The Forecaster has what I believe is one of the most readable, enlightening and thought-provoking rosters of local columnists writing for any weekly newspaper in Maine.
We have Halsey Frank, who sits on the right side of the aisle and pays particular attention to issues in Portland; Perry B. Newman, an expert on the global economy who views things from a seat to the left of center, and Edgar Allen Beem, a self-described “cranky old liberal.”
What we’ve long sought is another articulate, opinionated local voice on the right. We’ve found one in Tony Payne. I’m confident his biweekly “Probing Politics” columns will prove engaging and stimulating.
Tony is executive director of the Alliance for Maine’s Future, a non-partisan statewide advocacy group, and one of Maine’s most astute political analysts. He has served on the boards of many public and nonprofit organizations, and owned his own advertising, marketing and public relations firm. He was born in Portland, attended Cheverus High School and earned a degree in political science at Hobart College in central New York.
He also happens to be vice chairman of the Falmouth Town Council. And before I even saw his first column, I received phone calls from two other Falmouth councilors objecting to his employment.
One wanted to know if I was aware Tony “is a candidate for re-election.” The other said the column would give Tony “a leg up … to frame the issues,” would be “unfair” to other councilors and, in general, “the public good will not be served” if we publish his column.
I strongly disagree with those reactions, and with the traditional view that there’s no place on a newspaper opinion page for an elected public official. Our readers increasingly expect – and our ability to succeed demands – a 360-degree approach to information and opinion, with contributions from a variety of sources. In Tony’s case, his elected office isn’t the reason we’re running his work; it doesn’t disqualify him, either.
One of the councilors who called me suggested Tony’s column wouldn’t be a problem if it appeared exclusively on our Web site. That’s either a calculated political assessment of the councilor’s constituency, or a naive judgment that ignores the way a growing number of people get their news-and-opinion fix. One only has to browse the Web comments and discussions attached to Edgar Allen Beem’s columns to see how much the Web matters.
Anyone concerned about Tony getting “a leg up” – and that includes any other Falmouth town councilor – is always welcome to join the conversation on our Opinion pages via letters, op-ed columns and comments posted on our Web site, theforecaster.net.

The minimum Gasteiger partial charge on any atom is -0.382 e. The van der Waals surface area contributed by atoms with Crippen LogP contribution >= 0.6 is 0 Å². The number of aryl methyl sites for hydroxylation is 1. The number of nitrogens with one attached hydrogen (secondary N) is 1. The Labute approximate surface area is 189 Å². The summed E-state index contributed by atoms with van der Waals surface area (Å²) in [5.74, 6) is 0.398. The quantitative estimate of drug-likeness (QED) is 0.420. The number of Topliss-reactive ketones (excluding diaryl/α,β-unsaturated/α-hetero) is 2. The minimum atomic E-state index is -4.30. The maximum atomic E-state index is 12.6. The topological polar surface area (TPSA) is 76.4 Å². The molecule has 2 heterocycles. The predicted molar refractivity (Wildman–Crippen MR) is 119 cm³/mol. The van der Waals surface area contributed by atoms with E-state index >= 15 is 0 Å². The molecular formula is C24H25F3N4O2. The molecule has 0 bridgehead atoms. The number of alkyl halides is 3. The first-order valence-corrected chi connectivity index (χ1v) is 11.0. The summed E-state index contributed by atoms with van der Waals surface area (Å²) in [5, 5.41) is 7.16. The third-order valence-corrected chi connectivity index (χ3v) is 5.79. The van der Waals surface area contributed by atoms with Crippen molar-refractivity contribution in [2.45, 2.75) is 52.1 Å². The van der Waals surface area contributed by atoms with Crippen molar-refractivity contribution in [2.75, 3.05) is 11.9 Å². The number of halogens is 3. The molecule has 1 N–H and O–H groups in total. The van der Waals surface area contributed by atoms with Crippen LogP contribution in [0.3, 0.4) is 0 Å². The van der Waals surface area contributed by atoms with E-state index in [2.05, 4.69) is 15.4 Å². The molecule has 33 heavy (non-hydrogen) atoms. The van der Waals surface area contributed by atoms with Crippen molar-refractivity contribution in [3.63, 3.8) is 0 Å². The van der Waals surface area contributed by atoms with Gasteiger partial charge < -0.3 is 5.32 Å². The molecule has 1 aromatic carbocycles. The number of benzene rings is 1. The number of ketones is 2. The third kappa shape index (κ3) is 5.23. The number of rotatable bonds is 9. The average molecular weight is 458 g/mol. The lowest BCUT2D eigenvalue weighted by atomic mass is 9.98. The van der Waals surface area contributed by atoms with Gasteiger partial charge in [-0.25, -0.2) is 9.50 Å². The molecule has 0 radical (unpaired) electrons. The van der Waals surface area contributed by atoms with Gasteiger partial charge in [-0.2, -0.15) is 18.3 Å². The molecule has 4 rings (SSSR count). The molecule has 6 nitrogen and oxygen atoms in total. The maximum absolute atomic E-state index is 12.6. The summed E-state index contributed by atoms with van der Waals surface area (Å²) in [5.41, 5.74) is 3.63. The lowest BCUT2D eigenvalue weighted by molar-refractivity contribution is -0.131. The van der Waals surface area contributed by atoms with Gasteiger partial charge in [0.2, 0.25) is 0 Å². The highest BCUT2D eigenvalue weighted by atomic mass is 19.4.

Every sitting elected official is not “automatically” a candidate for re-election. There are laws and regulations that govern candidacy; one is not a candidate until one files nomination papers, and that deadline is months away. If Tony becomes a candidate for re-election, and his candidacy is contested, his column will go on hiatus until after the election.
As for “framing” issues and generating a groundswell of support, it should be apparent to anyone who reads the newspaper – and town councilors should know this better than most others – that readers with opposing viewpoints are often the ones most motivated by published opinions. My sense, too, is that Tony’s opinions are unlikely to surprise anyone, given his background, day job and council record – not to mention that he already writes a widely read blog and distributes a weekly e-mail newsletter.
If simply publishing Tony’s opinion is an act of unfairness to other councilors, one could argue that any column is inherently unfair to anyone who doesn’t have a column. And frankly, fairness to Falmouth’s other councilors – who already enjoy the benefit of the bully pulpit afforded by twice-monthly council meetings – concerns me less than providing a spirited, thought-provoking debate between as many voices as possible on our Opinion pages.
But just in case, Tony will not discuss business facing the Falmouth Town Council. What he will do is dissect issues that hit close to home for all our readers, from Scarborough to Portland, Falmouth to Bath, and across the state.
How can anyone say that doesn’t serve the public good?